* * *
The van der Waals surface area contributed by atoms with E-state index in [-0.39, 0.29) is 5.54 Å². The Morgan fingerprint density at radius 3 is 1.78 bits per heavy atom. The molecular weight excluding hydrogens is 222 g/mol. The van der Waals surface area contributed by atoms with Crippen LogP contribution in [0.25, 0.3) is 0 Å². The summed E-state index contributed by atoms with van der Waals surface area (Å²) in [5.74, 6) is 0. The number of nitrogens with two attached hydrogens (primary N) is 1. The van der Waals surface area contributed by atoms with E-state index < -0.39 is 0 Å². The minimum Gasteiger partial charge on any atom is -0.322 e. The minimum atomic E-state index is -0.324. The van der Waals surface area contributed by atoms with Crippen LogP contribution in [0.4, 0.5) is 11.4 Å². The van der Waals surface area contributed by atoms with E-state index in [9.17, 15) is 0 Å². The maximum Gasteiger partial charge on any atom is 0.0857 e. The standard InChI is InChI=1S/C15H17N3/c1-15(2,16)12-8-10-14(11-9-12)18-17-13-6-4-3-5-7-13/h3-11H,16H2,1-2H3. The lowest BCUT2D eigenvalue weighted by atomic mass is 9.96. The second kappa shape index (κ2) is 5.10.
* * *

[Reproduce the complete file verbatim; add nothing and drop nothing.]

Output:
The van der Waals surface area contributed by atoms with E-state index in [-0.39, 0.29) is 5.54 Å². The Morgan fingerprint density at radius 3 is 1.78 bits per heavy atom. The molecular weight excluding hydrogens is 222 g/mol. The van der Waals surface area contributed by atoms with Crippen LogP contribution in [0.25, 0.3) is 0 Å². The summed E-state index contributed by atoms with van der Waals surface area (Å²) in [5.74, 6) is 0. The number of nitrogens with two attached hydrogens (primary N) is 1. The van der Waals surface area contributed by atoms with E-state index < -0.39 is 0 Å². The minimum Gasteiger partial charge on any atom is -0.322 e. The minimum atomic E-state index is -0.324. The van der Waals surface area contributed by atoms with Crippen LogP contribution in [0.4, 0.5) is 11.4 Å². The van der Waals surface area contributed by atoms with E-state index in [9.17, 15) is 0 Å². The maximum Gasteiger partial charge on any atom is 0.0857 e. The standard InChI is InChI=1S/C15H17N3/c1-15(2,16)12-8-10-14(11-9-12)18-17-13-6-4-3-5-7-13/h3-11H,16H2,1-2H3. The lowest BCUT2D eigenvalue weighted by atomic mass is 9.96. The second kappa shape index (κ2) is 5.10.